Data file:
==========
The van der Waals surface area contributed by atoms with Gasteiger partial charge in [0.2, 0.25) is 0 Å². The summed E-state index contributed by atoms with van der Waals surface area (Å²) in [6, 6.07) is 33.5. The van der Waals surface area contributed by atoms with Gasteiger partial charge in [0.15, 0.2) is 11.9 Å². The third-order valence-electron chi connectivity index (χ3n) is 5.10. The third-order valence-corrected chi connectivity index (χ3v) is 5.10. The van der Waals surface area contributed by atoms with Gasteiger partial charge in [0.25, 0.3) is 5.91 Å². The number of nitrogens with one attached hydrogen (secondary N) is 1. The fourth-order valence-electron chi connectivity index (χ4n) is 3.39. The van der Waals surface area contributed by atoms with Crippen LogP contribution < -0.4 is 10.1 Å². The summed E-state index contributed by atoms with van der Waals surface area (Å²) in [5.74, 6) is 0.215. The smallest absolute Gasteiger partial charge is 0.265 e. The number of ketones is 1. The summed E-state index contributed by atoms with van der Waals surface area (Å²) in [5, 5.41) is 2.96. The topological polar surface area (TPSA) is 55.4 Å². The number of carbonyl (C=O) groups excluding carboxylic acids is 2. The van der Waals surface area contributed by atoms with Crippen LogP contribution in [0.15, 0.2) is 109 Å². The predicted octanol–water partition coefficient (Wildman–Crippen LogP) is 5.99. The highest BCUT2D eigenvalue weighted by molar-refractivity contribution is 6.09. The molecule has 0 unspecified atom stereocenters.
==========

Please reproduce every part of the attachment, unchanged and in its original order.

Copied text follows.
The van der Waals surface area contributed by atoms with Gasteiger partial charge in [0.2, 0.25) is 0 Å². The summed E-state index contributed by atoms with van der Waals surface area (Å²) in [6, 6.07) is 33.5. The van der Waals surface area contributed by atoms with Gasteiger partial charge in [0.15, 0.2) is 11.9 Å². The third-order valence-electron chi connectivity index (χ3n) is 5.10. The third-order valence-corrected chi connectivity index (χ3v) is 5.10. The van der Waals surface area contributed by atoms with Gasteiger partial charge in [0.25, 0.3) is 5.91 Å². The number of nitrogens with one attached hydrogen (secondary N) is 1. The fourth-order valence-electron chi connectivity index (χ4n) is 3.39. The van der Waals surface area contributed by atoms with Crippen LogP contribution < -0.4 is 10.1 Å². The summed E-state index contributed by atoms with van der Waals surface area (Å²) in [5.74, 6) is 0.215. The smallest absolute Gasteiger partial charge is 0.265 e. The number of ketones is 1. The summed E-state index contributed by atoms with van der Waals surface area (Å²) in [5, 5.41) is 2.96. The topological polar surface area (TPSA) is 55.4 Å². The number of carbonyl (C=O) groups excluding carboxylic acids is 2. The van der Waals surface area contributed by atoms with Crippen LogP contribution in [0.15, 0.2) is 109 Å². The predicted octanol–water partition coefficient (Wildman–Crippen LogP) is 5.99. The highest BCUT2D eigenvalue weighted by molar-refractivity contribution is 6.09. The molecule has 0 unspecified atom stereocenters.